I HAVE always, to some extent, responded to Shakespeare’s answer to the work ethic — only such a description of toil did not exist in his day. “Who doth ambition shun And loves to live i’ in the sun. . .” “And turn his merry note Unto the sweet bird’s throat.” A songthrush’s throat? A robin’s throat?
I do, indeed, love to live in the sun, especially in this wonderful September weather. But it plays havoc with my writer’s discipline, such as it is. It has just growed, like Topsy, without plan or purpose, the words putting themselves in order on the page. Behind them, keeping them straight, are the day’s demands: the liturgy, the shopping list, the delayed answers to often wonderful letters, and fragments of songs.
One of the latter is a little hunting song which we sang as children, and which might suit a neighbour who has called to tell me about the October meet. Absolutely against blood sports as I am, I can hardly grow indignant about today’s rituals. But, given the autumn dates, I make a note to keep the cats in. Bloodless as these hunts will be, a shiver runs through the valley when the bugle sounds, and the neighbours, clad in pink, and 40 or so horses and as many hounds pour down the farm track.
Andrew is scything the orchard, his blade cutting its way under the fruit trees, and he himself tall and elegant beneath the plums. In orchard terms, you get some and you lose some. There are fewer neighbours than there used to be, calling out things such as “Rather you than me.” Passing strangers always feel the need to be witty about ordinary things. But their gardens are immaculate, and their season tickets at the station are astronomical; whereas I haven’t taken a train for ages.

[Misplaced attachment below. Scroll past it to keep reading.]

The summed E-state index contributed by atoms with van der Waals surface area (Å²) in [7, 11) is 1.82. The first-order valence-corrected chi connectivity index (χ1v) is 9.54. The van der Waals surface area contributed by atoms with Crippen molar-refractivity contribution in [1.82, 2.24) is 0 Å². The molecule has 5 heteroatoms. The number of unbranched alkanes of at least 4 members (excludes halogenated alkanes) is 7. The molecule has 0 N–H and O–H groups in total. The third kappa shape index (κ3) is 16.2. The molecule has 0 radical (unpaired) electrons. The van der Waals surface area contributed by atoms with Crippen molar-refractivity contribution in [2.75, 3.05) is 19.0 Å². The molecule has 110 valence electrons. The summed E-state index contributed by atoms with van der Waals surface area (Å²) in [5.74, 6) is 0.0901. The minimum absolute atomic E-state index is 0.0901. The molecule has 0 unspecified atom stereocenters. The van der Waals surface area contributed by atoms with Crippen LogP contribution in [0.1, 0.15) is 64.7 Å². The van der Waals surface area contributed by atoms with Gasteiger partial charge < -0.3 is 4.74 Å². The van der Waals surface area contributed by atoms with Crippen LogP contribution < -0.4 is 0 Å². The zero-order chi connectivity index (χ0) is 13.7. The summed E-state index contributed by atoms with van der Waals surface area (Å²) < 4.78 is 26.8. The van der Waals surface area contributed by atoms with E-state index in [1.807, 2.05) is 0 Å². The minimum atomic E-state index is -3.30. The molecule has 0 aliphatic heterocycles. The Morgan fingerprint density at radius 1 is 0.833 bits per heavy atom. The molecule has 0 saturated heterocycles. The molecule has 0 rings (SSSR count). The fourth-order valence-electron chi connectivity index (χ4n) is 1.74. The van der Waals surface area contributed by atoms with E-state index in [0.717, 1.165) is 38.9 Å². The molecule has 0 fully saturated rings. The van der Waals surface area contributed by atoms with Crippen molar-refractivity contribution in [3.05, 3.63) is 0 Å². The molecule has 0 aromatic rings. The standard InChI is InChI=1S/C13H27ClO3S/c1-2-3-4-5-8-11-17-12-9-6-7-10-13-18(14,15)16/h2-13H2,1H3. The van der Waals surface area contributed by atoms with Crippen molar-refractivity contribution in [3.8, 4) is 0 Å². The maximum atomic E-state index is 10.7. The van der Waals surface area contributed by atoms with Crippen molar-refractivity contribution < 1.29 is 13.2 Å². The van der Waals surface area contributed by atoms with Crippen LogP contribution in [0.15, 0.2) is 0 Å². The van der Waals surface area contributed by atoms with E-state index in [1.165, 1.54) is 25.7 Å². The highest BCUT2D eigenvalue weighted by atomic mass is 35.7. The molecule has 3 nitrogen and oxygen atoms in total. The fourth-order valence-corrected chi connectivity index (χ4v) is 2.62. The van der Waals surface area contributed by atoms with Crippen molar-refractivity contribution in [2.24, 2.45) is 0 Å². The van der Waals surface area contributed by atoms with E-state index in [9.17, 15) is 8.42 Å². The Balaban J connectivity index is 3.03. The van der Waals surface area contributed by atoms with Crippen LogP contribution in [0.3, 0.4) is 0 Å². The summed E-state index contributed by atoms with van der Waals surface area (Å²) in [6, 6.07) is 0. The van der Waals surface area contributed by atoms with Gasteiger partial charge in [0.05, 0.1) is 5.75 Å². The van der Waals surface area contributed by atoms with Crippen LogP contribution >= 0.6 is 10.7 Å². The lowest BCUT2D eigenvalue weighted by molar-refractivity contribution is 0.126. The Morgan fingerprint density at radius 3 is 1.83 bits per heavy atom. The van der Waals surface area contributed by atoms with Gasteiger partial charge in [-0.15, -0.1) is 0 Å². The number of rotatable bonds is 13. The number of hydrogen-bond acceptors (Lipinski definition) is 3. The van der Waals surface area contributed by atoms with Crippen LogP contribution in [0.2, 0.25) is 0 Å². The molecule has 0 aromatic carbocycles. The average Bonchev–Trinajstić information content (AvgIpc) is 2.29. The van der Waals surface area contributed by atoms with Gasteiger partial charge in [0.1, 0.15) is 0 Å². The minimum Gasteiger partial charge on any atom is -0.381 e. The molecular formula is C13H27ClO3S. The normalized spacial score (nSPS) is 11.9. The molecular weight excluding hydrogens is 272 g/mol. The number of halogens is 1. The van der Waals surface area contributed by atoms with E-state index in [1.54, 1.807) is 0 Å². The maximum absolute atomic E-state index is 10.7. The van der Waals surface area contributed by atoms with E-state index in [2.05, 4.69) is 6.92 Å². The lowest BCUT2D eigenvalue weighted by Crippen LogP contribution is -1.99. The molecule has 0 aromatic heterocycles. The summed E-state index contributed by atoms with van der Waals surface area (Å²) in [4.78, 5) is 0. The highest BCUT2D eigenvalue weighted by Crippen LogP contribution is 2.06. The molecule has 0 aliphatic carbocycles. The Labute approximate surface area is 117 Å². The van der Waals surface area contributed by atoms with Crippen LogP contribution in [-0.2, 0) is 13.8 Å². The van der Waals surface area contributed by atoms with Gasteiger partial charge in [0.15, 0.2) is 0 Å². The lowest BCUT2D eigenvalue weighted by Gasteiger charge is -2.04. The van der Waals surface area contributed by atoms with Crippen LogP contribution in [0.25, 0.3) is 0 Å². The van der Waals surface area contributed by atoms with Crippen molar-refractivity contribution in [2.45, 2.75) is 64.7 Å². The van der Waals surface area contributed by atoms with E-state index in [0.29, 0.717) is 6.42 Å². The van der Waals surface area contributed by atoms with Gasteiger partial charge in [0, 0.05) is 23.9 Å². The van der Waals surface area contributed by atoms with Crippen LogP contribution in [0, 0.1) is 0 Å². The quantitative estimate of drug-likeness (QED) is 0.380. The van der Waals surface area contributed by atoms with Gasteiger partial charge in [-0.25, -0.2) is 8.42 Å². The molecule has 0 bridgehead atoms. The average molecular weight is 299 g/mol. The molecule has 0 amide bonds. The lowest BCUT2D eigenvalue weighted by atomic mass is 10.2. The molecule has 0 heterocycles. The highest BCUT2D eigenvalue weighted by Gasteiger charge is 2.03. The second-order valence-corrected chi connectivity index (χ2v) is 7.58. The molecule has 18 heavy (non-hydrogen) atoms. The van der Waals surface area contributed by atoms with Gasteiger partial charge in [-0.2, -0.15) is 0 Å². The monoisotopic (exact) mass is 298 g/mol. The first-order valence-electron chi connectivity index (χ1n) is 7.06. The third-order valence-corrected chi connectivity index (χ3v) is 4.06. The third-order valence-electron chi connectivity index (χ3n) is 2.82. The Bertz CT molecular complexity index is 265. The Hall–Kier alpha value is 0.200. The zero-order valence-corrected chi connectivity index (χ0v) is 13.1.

The rail journey is better for me, more enchanting: Paddington to Padstow, the joy of it. This is the line that Betjeman immortalised. Comfortable under his pork-pie hat, he sang the miles to Cornwall.
I travelled for Christmas rail journeys in the holidays, and, on September days like this, it is good to stay on the Suffolk border. Suddenly, the west country would run out, and princely Cornwall would declare itself. When old friends go to heaven, and rail tickets for them cease to be valid, the long journeys are cut out of our diaries.
Their repetition was part of the excitement. The other day, I thought how odd it was to take the train to St Ives with no one waiting. Ages ago, my hosts were clad in duffle coats waiting for me. They were as anxious to know about Suffolk as I was about Bodmin Moor. On Sunday, I was taken to the early service in a slate church with damp hymn-books. And all this long before Poldark.
My friends would boast of warm Februarys in Cornwall, but I found them chilly, with drizzle. On Boxing Day, we had wine with Malcolm Arnold, plus a foot-long pie. And between these festivities I would walk on the dizzy headlands, thinking of Thomas Hardy.
He met his wife in Cornwall when he was repairing old churches, and, when she died in 1912, after what most of his world called “an uncertain marriage”, he wrote the marvellous poems which we all read with awe. If nothing else, they describe the unexpected nature of love.
Once, on a picnic in Cornwall, this extraordinary couple lost a picnic glass in a Cornish stream. Once I put my hand in this stream, half believing that it would fall into my hands. But it did not, and it is there to this day. No sooner do I imagine Hardy than I love to read him all over again, to enter his universe and be caught up in his language. He was criticised for abandoning the conventional church services of his day, but just read his Winter Words. Remembering that Hardy came to Suffolk, Benjamin Britten set these winter words to music. It was a marriage of Suffolk and Dorset.